Can we who look for hope in the world by critically examining evolution's truth claims? Is it possible that evolution cannot explain the origin and existence of human beings, for example? And if evolution fails as an explanation can we find our hope elsewhere?
The answers are yes, yes, and yes. We have shown that natural selection plays no role in the explanation of the origin, development, or existence of human beings. We do this easily and conclusively in The Natural Selection Paradox. If natural selection played no role, then how is the theory of evolution “by” natural selection to be relied on to explain our creation?
Most people know in their heart of hearts that evolution is not the explanation for their existence. Most people can look around at the evidence at hand and consider the world in the light of pure reason to understand, at a gut level, that the world is more than just atoms set in motion from the Big Bang. For these people there is hope in understanding. Hopefully, that is you.
It's time for people of good will to follow their minds and hearts on this issue and reject evolution as being not only untrue with regard to the creation of human beings, but also as leading to false notions of purpose and meaning in the minds and hearts of people.
Are we surprised that a theory that explains progress as the result of hopeless death and destruction leads to thoughts of hopeless death and destruction in young people? We see the effects of hopelessness growing more and more all around us every day in people who we might say have been taught a worldview that values death and destruction. This worldview necessarily fosters people who live in the world without hope and without God.
But there is a true hope. True hope accompanies the truth of creation that is necessary for the truth of the Gospel. The Gospel message is a message of light in the darkness and recognizes that before being reconciled to God our creator we are all in this world with no hope and without God. But this state of affairs can be changed. There is no reason to live without hope. Hope for today and hope for the future is offered in the person of Jesus Christ who was not an unplanned product of nature but the son of the living God and God Himself.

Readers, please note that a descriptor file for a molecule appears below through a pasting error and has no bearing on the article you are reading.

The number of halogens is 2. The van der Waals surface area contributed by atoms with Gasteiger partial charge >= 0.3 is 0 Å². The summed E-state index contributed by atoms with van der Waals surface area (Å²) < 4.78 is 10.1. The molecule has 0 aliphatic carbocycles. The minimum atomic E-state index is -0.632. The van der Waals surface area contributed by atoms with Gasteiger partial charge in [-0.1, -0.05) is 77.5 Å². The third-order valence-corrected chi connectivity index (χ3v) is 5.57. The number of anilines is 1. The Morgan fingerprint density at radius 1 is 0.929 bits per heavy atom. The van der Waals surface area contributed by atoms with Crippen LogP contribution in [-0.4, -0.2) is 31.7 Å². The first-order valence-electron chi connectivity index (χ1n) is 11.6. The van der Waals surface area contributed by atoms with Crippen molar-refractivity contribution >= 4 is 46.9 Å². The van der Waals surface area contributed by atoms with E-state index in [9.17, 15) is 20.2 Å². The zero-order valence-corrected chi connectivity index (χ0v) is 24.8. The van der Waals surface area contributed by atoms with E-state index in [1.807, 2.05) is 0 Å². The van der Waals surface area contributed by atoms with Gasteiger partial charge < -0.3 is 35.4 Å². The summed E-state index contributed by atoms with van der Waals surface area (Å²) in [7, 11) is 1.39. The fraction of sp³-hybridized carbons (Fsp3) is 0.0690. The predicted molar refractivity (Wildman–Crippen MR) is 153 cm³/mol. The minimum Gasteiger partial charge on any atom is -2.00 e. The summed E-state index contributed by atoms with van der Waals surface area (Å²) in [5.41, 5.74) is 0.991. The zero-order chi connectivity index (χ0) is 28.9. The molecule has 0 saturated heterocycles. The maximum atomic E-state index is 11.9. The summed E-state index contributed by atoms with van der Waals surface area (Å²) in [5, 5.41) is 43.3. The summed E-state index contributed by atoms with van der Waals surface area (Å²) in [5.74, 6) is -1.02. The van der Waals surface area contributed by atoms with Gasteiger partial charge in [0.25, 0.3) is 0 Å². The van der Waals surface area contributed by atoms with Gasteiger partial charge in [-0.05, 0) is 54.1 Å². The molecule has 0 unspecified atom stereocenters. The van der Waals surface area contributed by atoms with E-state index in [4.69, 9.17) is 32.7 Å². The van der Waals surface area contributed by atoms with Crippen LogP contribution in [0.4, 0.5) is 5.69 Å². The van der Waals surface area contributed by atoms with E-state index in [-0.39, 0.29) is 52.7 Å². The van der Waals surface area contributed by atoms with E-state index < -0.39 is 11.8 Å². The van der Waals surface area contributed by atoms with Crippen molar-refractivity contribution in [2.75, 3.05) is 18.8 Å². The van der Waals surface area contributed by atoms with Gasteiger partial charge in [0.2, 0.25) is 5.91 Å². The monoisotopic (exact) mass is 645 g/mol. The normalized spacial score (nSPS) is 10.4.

And we celebrate Christmas as a result of Jesus’ coming. And he came not merely as another animal in a long line of evolution from first life. He came as Emmanuel—God with us—as the savior of human beings created in God’s image. And it is in the Jesus that we find true hope.
Atheists, rationalists, evolutionists, naturalists--all the ists that deny God or His involvement in this world-- will never find this hope. Do you know why? Because they can't! Their adopted philosophy of the world prevents them from ever being able to believe anything but the dark, empty world of evolution.
But you, if you are a Believer, can. You have the choice to reject darkness and choose light. And if you do you will find you chose a belief that conforms better with reality as we know it. And the hope it brings will be permanent, unchangeable, and final.
Not just for the first week in Sunday, but forever.
It's time to choose.
Think about it.